The Electrification of Everything

by James A. Bacon

The world economy is rapidly electrifying. Driven by new technologies and the environmentalist push to decarbonize the economy, an increasing share of the energy Americans consume will come out of the electric socket, reports the Wall Street Journal in a special report. “Instead of having fuels like natural gas or oil or gasoline flow directly into our homes, offices, manufacturing facilities and cars, those fuels — and other sources of energy — will increasingly be converted to electricity first.”

A Princeton University study finds that electrifying buildings and transportation could double the amount of electricity used in the United States by 2050, lifting electricity’s share of total energy from about 20% today to close to 50%.

Electrification offers the ability to harness renewable power sources, primarily wind and solar, to displace carbon fuels that contribute to global warming. But it does present the challenge of maintaining the integrity of the electric grid in the face of natural disasters, cyber attacks, and other challenges. While many environmentalists consider global warming to be an existential threat to humanity, a collapse of the electric grid accounting for 50% of all energy consumption would pose an equally existential threat to human well being — within the next two or three decades, not by the end of the century.

We’ve seen how the Polar Vortex stressed Virginia’s electric grid. We watched horrified to see what extreme cold did to a Texas grid unprepared for extreme weather. We’ve just lived through a ransomware cyber-attack that shut down a gasoline pipeline. We’ve been warned. If we’re going to rebuild our economy around the electrification of everything and create a single point of potentially cataclysmic failure, it is criminally negligent not to do whatever it takes to make sure it never fails.

Sections of the U.S. electric grid were built in the 1950s and ’60s and are approaching end-of-life conditions. The 2019 wildfires in California demonstrated how much of PG&E’s infrastructure needed to be repaired or replaced. The number of U.S. electricity outages has doubled over the past decade. Compounding the problem is the fact that the performance of wind and solar depend vary with weather conditions. They cannot be turned on and off as needed to match supply and demand and keep electric voltage and frequency in balance.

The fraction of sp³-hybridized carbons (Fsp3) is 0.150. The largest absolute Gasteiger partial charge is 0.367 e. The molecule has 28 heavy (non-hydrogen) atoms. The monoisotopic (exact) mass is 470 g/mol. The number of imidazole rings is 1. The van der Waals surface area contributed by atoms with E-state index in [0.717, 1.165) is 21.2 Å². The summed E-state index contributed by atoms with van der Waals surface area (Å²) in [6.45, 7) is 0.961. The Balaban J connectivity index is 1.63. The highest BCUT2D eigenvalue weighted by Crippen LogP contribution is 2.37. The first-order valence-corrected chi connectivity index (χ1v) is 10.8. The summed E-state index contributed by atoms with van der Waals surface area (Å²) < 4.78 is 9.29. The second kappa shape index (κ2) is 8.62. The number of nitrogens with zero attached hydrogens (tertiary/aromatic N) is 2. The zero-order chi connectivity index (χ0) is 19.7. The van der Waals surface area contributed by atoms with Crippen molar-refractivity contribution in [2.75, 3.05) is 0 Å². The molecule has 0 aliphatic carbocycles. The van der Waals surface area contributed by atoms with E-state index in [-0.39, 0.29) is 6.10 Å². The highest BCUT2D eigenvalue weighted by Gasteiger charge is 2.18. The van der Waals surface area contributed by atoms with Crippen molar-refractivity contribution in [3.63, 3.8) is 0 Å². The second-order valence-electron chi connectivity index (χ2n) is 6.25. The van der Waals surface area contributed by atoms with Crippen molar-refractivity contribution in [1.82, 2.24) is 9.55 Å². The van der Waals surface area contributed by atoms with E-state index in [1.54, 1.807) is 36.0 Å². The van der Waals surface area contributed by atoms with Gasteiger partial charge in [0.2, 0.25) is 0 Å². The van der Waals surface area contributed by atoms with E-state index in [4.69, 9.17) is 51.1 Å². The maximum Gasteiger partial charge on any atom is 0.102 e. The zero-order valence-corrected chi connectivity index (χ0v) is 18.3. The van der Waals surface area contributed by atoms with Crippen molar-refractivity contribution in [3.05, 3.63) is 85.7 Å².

The Journal article explores three ways to deal with the reliability challenge: transmission lines, redundancy (backup power sources, including battery storage), and distributed energy. 

One solution is to create more inter-regional connections so electricity can be wheeled to one location where the sun and wind are not cooperating from a functional power source two or three states away. The Biden administration proposes, as part of its massive infrastructure spending plan, to spend $8 billion in new high-voltage transmission lines and other grid improvements. That’s a drop in the bucket.  According to the Journal, Princeton University estimates the country will need to double or triple its transmission capacity to meet the goal of net-zero greenhouse gas emissions by 2050.

The problem: No one likes high-voltage transmission lines, and new lines invariably generate intense opposition. Moreover, in their war against oil and gas pipelines, environmentalists have perfected a set of legal delaying tactics that can be turned against the transmission lines. The needed capacity may never be built.

Another solution is redundancy — paying companies to hold surplus power-generation capacity in reserve. The problem: maintaining that reserve in the form of natural gas-fired turbines, pumped-storage dams, or vast banks of batteries — in effect, an entire backup electric generating system — is incredibly expensive. I have yet to see an informed discussion of how much such a system would cost when electricity supplies 50% of all energy consumption.

A third alternative is a distributed grid. Businesses, homeowners and perhaps collaborative ventures such as eco-districts install their own generating capacity with clean energy sources capable of operating independently off the grid. Participants in the distributed grid can seal themselves off from the central grid if there is a power surge or shutdown that could fry their equipment, suggests the Journal. In theory, a distributed grid “is a way to reduce pressure on the grid as demand for electricity takes off.”

This is fabulist thinking. First problem: Distributed energy isn’t suitable for everyone. Not all buildings are structurally sound enough to accommodate solar panels; not all rooftops have southern exposure to maximize the capture of sunlight. Second problem: the installation of solar panels on individual rooftops is an artisinal, hand-crafted approach compared to the assembly line approach of building utility-scale solar farms. It is vastly more expensive. That’s why it hasn’t taken off and, absent enormous subsidies, never will. Third problem: If an extended extreme weather event causes electricity consumption to soar, or blots out the sun, or causes too much or too little wind to blow, that will affect rooftop solar and backyard windmills just like it affects utility-scaler solar and wind farms. Fourth problem: distributed energy violates the principle that a system capable of pooling electricity resources is more flexible and resilient than a system divided into impermeable cells.

I expect the reliability issue can be addressed, but it will be incredibly expensive. That’s because it must be 100% fail-safe. When Virginia gets 50% of its energy from the grid, the economy collapses when the grid goes down. Our  COVID crisis was a summer breeze compared to the derecho that awaits.